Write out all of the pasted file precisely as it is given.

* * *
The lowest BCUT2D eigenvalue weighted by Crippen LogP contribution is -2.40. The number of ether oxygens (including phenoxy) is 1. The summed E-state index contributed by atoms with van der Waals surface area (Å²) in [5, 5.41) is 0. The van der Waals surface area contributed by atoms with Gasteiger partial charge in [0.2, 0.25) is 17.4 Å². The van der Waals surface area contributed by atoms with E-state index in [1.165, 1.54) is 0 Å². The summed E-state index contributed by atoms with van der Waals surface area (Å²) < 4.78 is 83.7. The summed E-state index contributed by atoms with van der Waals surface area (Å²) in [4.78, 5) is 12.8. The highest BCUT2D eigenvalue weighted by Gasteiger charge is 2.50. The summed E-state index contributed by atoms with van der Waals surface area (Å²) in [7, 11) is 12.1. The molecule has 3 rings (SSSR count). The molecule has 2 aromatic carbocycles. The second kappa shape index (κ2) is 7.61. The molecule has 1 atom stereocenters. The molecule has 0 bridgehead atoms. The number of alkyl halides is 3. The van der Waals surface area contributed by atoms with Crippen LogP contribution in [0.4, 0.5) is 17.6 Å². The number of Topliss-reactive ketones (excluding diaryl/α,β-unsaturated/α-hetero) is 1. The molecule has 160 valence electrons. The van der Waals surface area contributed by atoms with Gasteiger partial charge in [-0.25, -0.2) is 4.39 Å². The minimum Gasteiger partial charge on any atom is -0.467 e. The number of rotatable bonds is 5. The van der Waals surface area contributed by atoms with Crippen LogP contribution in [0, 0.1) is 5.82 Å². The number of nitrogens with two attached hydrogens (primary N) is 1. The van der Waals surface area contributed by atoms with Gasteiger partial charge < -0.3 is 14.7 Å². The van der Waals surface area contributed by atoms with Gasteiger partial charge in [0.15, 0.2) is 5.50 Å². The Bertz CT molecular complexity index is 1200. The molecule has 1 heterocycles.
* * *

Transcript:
The lowest BCUT2D eigenvalue weighted by Crippen LogP contribution is -2.40. The number of ether oxygens (including phenoxy) is 1. The summed E-state index contributed by atoms with van der Waals surface area (Å²) in [5, 5.41) is 0. The van der Waals surface area contributed by atoms with Gasteiger partial charge in [0.2, 0.25) is 17.4 Å². The van der Waals surface area contributed by atoms with E-state index in [1.165, 1.54) is 0 Å². The summed E-state index contributed by atoms with van der Waals surface area (Å²) < 4.78 is 83.7. The summed E-state index contributed by atoms with van der Waals surface area (Å²) in [4.78, 5) is 12.8. The highest BCUT2D eigenvalue weighted by Gasteiger charge is 2.50. The summed E-state index contributed by atoms with van der Waals surface area (Å²) in [7, 11) is 12.1. The molecule has 3 rings (SSSR count). The molecule has 2 aromatic carbocycles. The second kappa shape index (κ2) is 7.61. The molecule has 1 atom stereocenters. The molecule has 0 bridgehead atoms. The number of alkyl halides is 3. The van der Waals surface area contributed by atoms with Crippen LogP contribution in [0.4, 0.5) is 17.6 Å². The number of Topliss-reactive ketones (excluding diaryl/α,β-unsaturated/α-hetero) is 1. The molecule has 160 valence electrons. The van der Waals surface area contributed by atoms with Gasteiger partial charge in [-0.25, -0.2) is 4.39 Å². The minimum Gasteiger partial charge on any atom is -0.467 e. The number of rotatable bonds is 5. The van der Waals surface area contributed by atoms with Crippen LogP contribution in [0, 0.1) is 5.82 Å². The number of nitrogens with two attached hydrogens (primary N) is 1. The van der Waals surface area contributed by atoms with Gasteiger partial charge < -0.3 is 14.7 Å². The van der Waals surface area contributed by atoms with Gasteiger partial charge in [0.15, 0.2) is 5.50 Å². The Bertz CT molecular complexity index is 1200. The molecule has 1 heterocycles.